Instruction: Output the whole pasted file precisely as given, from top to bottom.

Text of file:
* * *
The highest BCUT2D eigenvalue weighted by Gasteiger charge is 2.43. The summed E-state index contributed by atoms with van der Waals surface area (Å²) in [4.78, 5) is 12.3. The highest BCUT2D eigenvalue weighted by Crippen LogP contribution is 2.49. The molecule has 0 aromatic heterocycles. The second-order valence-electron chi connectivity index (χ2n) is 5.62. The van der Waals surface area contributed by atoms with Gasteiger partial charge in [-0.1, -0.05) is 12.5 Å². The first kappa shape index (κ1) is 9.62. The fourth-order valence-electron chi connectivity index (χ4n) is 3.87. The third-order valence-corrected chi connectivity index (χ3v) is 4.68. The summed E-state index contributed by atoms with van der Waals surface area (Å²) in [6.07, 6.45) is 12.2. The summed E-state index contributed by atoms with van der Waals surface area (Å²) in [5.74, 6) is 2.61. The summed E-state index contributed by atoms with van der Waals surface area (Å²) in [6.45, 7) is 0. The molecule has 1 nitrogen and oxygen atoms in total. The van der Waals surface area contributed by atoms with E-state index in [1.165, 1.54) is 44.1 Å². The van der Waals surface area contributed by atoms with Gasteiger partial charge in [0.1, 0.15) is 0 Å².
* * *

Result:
The highest BCUT2D eigenvalue weighted by Gasteiger charge is 2.43. The summed E-state index contributed by atoms with van der Waals surface area (Å²) in [4.78, 5) is 12.3. The highest BCUT2D eigenvalue weighted by Crippen LogP contribution is 2.49. The molecule has 0 aromatic heterocycles. The second-order valence-electron chi connectivity index (χ2n) is 5.62. The van der Waals surface area contributed by atoms with Gasteiger partial charge in [-0.1, -0.05) is 12.5 Å². The first kappa shape index (κ1) is 9.62. The fourth-order valence-electron chi connectivity index (χ4n) is 3.87. The third-order valence-corrected chi connectivity index (χ3v) is 4.68. The summed E-state index contributed by atoms with van der Waals surface area (Å²) in [6.07, 6.45) is 12.2. The summed E-state index contributed by atoms with van der Waals surface area (Å²) in [5.74, 6) is 2.61. The summed E-state index contributed by atoms with van der Waals surface area (Å²) in [6.45, 7) is 0. The molecule has 1 nitrogen and oxygen atoms in total. The van der Waals surface area contributed by atoms with E-state index in [1.165, 1.54) is 44.1 Å². The van der Waals surface area contributed by atoms with Gasteiger partial charge in [0.1, 0.15) is 0 Å².